Canary Mail is a new email app for Mac and iPhone that not only gives you tools to manage your inbox, but also brings PGP encryption to the table. Some email apps I’ve used tend to be big on features. Other apps tend to be big on privacy or security. But Canary is able to provide a nice balance of good security and features.
Canary Mail has plenty of features that lets it compete with other email apps:
- Natural Language Search
- Smart Filters
- Bulk Cleaner: Algorithms that learn which emails are likely to be more important
- One-tap unsubscribe from newsletters
- Integrations with third-party apps like Google Drive, Dropbox, Todoist, Things, iCal, Google Calendar, Giphy, Keybase & MIT
Canary Mail works with the email providers you already use. Gmail, iCloud Mail, Office 365, and Yahoo email accounts are all supported. Another feature I thought was handy: read receipts. This lets you know when your email has been opened. You don’t have to wonder if your recipient read your email anymore.
Searching for emails and email attachments using natural language is intuitive. I can type “PDFs from Bob last week” or “emails last month” and the app provides the relevant emails. With the Focused Inbox feature, the app tries to put what it thinks are the most important emails first. Canary also includes what it calls “intelligent typography enhancements [to] ensure optimum readability.”
With the Bulk Cleaner, you can tap on a wand icon. The app’s algorithms then try to find the emails that it thinks are likely to be unimportant. You can perform bulk actions on these like archiving, deleting, or moving to another folder. I find this especially handy when managing emails from multiple accounts.
A feature I haven’t seen in any other email app is email templates. If you routinely provide the same response to emails, you can save it as a template so you don’t have to type it out every time. The integrations with third-party services is nice, but I’ve never sent a GIF from Giphy in an email before, so that personally wasn’t important to me. But you might find it useful.
The feature that stood out the most to me, and what Canary markets, is PGP. This stands for Pretty Good Privacy, and it’s an encryption scheme that lets you send and receive encrypted email. It uses several technologies, like symmetric-key cryptography and public-key cryptography to achieve this. When you set it up, you are given what is called a public key and private key.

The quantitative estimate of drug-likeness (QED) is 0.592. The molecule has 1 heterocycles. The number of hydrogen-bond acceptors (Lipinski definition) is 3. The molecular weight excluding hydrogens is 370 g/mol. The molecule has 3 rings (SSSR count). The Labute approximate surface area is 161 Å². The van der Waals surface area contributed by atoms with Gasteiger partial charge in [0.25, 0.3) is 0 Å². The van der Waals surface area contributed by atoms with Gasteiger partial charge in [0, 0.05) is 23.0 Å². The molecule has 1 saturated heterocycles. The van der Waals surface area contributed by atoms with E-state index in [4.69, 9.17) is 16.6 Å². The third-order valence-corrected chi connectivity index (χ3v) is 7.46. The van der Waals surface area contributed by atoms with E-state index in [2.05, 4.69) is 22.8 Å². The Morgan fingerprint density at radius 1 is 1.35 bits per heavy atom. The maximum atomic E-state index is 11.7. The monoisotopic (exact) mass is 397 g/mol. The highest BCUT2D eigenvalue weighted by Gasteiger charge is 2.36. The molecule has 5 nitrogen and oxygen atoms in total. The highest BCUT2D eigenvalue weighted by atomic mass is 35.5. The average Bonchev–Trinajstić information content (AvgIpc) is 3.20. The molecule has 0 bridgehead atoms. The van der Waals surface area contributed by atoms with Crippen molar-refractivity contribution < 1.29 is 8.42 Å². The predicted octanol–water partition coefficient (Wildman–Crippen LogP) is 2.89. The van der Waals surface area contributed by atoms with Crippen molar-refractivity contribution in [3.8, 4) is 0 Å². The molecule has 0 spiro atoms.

You share the public key associated with your account with anyone you want. This key is used to encrypt your emails. The private key is kept private and not shared with anyone. This key is used to decrypt emails. If a person wants to send you a PGP-encrypted message, they use your public key to encrypt it. When you receive it, the system uses your private key to decrypt it. Since your public and private keys belong to you, emails encrypted with your public key can only be decrypted with your private key.
Canary manages your keys behind the scenes, so you don’t have to fuss with advanced features if you don’t want to. But if you do, you can get the option to manually manage your keys. If you already have existing PGP keys, you can import them into Canary using iTunes. Key search uses MIT and Keybase keyservers. Canary uses an open-source version of PGP called ObjectivePGP. The app handles key exchange automatically. As long as your email recipients also use PGP, the emails will be end-to-end encrypted.
Some personal data is collected by Google Analytics, HockeyApp, and Apple’s TestFlight (if you signed up for the beta). Data collected include cookies, usage data, email addresses, unique device identifiers, and geographic location. Privacy-conscious individuals should be aware that the majority of data processing, hosting and infrastructure is in the U.S. However, Canary makes it clear that users can find out if their data has been stored:
Users have the right, at any time, to know whether their Personal Data has been stored and can consult the Data Controller to learn about their contents and origin, to verify their accuracy or to ask for them to be supplemented, cancelled, updated or corrected, or for their transformation into anonymous format or to block any data held in violation of the law, as well as to oppose their treatment for any and all legitimate reasons. Requests should be sent to the Data Controller at the contact information set out above.
Update – 10/4/2017
Canary says that it doesn’t collect your email address unless you opt-in to the company’s newsletter. In addition, analytics are collected using anonymized IP addresses. The company even says it plans to let users disable analytics altogether in the next update (it’s currently in beta).